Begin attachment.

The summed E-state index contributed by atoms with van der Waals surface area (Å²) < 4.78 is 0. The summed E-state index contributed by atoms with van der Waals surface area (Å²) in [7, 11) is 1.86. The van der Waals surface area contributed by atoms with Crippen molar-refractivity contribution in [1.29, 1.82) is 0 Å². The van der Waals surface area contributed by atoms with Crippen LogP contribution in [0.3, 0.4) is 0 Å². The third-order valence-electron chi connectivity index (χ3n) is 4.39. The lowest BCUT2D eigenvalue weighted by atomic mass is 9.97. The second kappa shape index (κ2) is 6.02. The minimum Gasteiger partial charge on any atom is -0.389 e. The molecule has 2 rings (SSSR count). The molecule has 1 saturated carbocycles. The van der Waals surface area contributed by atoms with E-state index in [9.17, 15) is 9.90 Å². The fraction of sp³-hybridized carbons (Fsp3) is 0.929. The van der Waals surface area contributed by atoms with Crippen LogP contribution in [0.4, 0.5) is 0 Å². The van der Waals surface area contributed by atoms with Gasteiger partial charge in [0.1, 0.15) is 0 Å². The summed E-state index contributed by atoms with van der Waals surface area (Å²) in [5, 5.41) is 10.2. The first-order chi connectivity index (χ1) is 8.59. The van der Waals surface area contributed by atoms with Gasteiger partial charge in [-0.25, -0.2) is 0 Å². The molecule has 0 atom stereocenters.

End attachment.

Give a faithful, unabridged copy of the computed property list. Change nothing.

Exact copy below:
The summed E-state index contributed by atoms with van der Waals surface area (Å²) < 4.78 is 0. The summed E-state index contributed by atoms with van der Waals surface area (Å²) in [7, 11) is 1.86. The van der Waals surface area contributed by atoms with Crippen molar-refractivity contribution in [1.29, 1.82) is 0 Å². The van der Waals surface area contributed by atoms with Crippen LogP contribution in [0.3, 0.4) is 0 Å². The third-order valence-electron chi connectivity index (χ3n) is 4.39. The lowest BCUT2D eigenvalue weighted by atomic mass is 9.97. The second kappa shape index (κ2) is 6.02. The minimum Gasteiger partial charge on any atom is -0.389 e. The molecule has 2 rings (SSSR count). The molecule has 1 saturated carbocycles. The van der Waals surface area contributed by atoms with E-state index in [9.17, 15) is 9.90 Å². The fraction of sp³-hybridized carbons (Fsp3) is 0.929. The van der Waals surface area contributed by atoms with Crippen LogP contribution in [0.4, 0.5) is 0 Å². The van der Waals surface area contributed by atoms with Gasteiger partial charge in [0.1, 0.15) is 0 Å². The summed E-state index contributed by atoms with van der Waals surface area (Å²) in [5, 5.41) is 10.2. The first-order chi connectivity index (χ1) is 8.59. The van der Waals surface area contributed by atoms with Gasteiger partial charge in [-0.25, -0.2) is 0 Å². The molecule has 0 atom stereocenters.